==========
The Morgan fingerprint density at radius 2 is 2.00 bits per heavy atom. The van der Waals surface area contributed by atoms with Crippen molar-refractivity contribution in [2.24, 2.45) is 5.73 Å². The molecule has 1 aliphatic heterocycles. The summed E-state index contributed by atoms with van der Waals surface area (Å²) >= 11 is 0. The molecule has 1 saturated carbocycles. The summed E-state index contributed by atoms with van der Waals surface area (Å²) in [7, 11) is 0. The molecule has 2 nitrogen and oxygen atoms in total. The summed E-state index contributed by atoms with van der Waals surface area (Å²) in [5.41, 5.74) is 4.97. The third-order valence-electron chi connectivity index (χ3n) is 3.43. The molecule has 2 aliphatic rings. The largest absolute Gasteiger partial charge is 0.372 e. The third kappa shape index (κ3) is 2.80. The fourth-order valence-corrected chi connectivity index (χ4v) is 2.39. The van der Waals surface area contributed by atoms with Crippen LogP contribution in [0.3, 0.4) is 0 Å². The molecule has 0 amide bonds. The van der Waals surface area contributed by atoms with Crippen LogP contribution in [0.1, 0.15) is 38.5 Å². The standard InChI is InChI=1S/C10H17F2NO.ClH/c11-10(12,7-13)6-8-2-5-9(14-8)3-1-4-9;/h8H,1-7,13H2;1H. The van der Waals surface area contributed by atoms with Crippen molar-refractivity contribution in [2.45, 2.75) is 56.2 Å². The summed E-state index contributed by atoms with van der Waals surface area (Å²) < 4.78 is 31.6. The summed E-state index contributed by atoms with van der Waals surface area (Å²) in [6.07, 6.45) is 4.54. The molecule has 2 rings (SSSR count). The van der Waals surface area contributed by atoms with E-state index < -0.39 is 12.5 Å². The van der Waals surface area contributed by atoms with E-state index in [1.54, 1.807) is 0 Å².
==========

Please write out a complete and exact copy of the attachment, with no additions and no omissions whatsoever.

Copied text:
The Morgan fingerprint density at radius 2 is 2.00 bits per heavy atom. The van der Waals surface area contributed by atoms with Crippen molar-refractivity contribution in [2.24, 2.45) is 5.73 Å². The molecule has 1 aliphatic heterocycles. The summed E-state index contributed by atoms with van der Waals surface area (Å²) >= 11 is 0. The molecule has 1 saturated carbocycles. The summed E-state index contributed by atoms with van der Waals surface area (Å²) in [7, 11) is 0. The molecule has 2 nitrogen and oxygen atoms in total. The summed E-state index contributed by atoms with van der Waals surface area (Å²) in [5.41, 5.74) is 4.97. The third-order valence-electron chi connectivity index (χ3n) is 3.43. The molecule has 2 aliphatic rings. The largest absolute Gasteiger partial charge is 0.372 e. The third kappa shape index (κ3) is 2.80. The fourth-order valence-corrected chi connectivity index (χ4v) is 2.39. The van der Waals surface area contributed by atoms with Crippen LogP contribution in [0.3, 0.4) is 0 Å². The molecule has 0 amide bonds. The van der Waals surface area contributed by atoms with Crippen LogP contribution in [0.1, 0.15) is 38.5 Å². The standard InChI is InChI=1S/C10H17F2NO.ClH/c11-10(12,7-13)6-8-2-5-9(14-8)3-1-4-9;/h8H,1-7,13H2;1H. The van der Waals surface area contributed by atoms with Crippen molar-refractivity contribution in [2.45, 2.75) is 56.2 Å². The summed E-state index contributed by atoms with van der Waals surface area (Å²) < 4.78 is 31.6. The summed E-state index contributed by atoms with van der Waals surface area (Å²) in [6.07, 6.45) is 4.54. The molecule has 2 rings (SSSR count). The van der Waals surface area contributed by atoms with E-state index < -0.39 is 12.5 Å². The van der Waals surface area contributed by atoms with E-state index in [1.54, 1.807) is 0 Å².